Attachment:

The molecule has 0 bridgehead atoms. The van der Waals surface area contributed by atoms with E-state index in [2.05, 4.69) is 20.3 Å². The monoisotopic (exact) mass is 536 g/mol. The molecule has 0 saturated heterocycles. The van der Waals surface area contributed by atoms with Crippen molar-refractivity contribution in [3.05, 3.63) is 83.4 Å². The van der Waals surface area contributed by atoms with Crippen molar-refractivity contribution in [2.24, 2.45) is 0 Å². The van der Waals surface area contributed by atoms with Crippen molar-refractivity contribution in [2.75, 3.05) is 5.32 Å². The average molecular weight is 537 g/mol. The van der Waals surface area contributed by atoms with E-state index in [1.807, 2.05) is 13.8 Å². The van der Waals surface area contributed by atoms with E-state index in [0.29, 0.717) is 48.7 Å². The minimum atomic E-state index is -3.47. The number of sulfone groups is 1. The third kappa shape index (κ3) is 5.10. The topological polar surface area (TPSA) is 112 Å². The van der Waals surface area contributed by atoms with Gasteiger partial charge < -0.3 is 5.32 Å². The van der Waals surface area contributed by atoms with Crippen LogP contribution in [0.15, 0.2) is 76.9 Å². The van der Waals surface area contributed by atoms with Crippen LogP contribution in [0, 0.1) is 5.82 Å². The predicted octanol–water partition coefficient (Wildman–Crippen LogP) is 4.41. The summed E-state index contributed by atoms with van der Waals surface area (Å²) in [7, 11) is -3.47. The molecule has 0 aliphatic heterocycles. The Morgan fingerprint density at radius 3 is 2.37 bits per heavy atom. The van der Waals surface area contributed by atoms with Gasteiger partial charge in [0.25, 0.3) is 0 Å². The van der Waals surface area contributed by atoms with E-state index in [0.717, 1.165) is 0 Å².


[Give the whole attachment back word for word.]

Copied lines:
The molecule has 0 bridgehead atoms. The van der Waals surface area contributed by atoms with E-state index in [2.05, 4.69) is 20.3 Å². The monoisotopic (exact) mass is 536 g/mol. The molecule has 0 saturated heterocycles. The van der Waals surface area contributed by atoms with Crippen molar-refractivity contribution in [3.05, 3.63) is 83.4 Å². The van der Waals surface area contributed by atoms with Crippen molar-refractivity contribution in [2.24, 2.45) is 0 Å². The van der Waals surface area contributed by atoms with Crippen molar-refractivity contribution in [2.75, 3.05) is 5.32 Å². The average molecular weight is 537 g/mol. The van der Waals surface area contributed by atoms with E-state index in [1.807, 2.05) is 13.8 Å². The van der Waals surface area contributed by atoms with E-state index in [0.29, 0.717) is 48.7 Å². The minimum atomic E-state index is -3.47. The number of sulfone groups is 1. The third kappa shape index (κ3) is 5.10. The topological polar surface area (TPSA) is 112 Å². The van der Waals surface area contributed by atoms with Gasteiger partial charge < -0.3 is 5.32 Å². The van der Waals surface area contributed by atoms with Crippen LogP contribution in [0.15, 0.2) is 76.9 Å². The van der Waals surface area contributed by atoms with Crippen LogP contribution in [0, 0.1) is 5.82 Å². The predicted octanol–water partition coefficient (Wildman–Crippen LogP) is 4.41. The summed E-state index contributed by atoms with van der Waals surface area (Å²) in [7, 11) is -3.47. The molecule has 0 aliphatic heterocycles. The Morgan fingerprint density at radius 3 is 2.37 bits per heavy atom. The van der Waals surface area contributed by atoms with Gasteiger partial charge in [0.25, 0.3) is 0 Å². The van der Waals surface area contributed by atoms with E-state index in [0.717, 1.165) is 0 Å².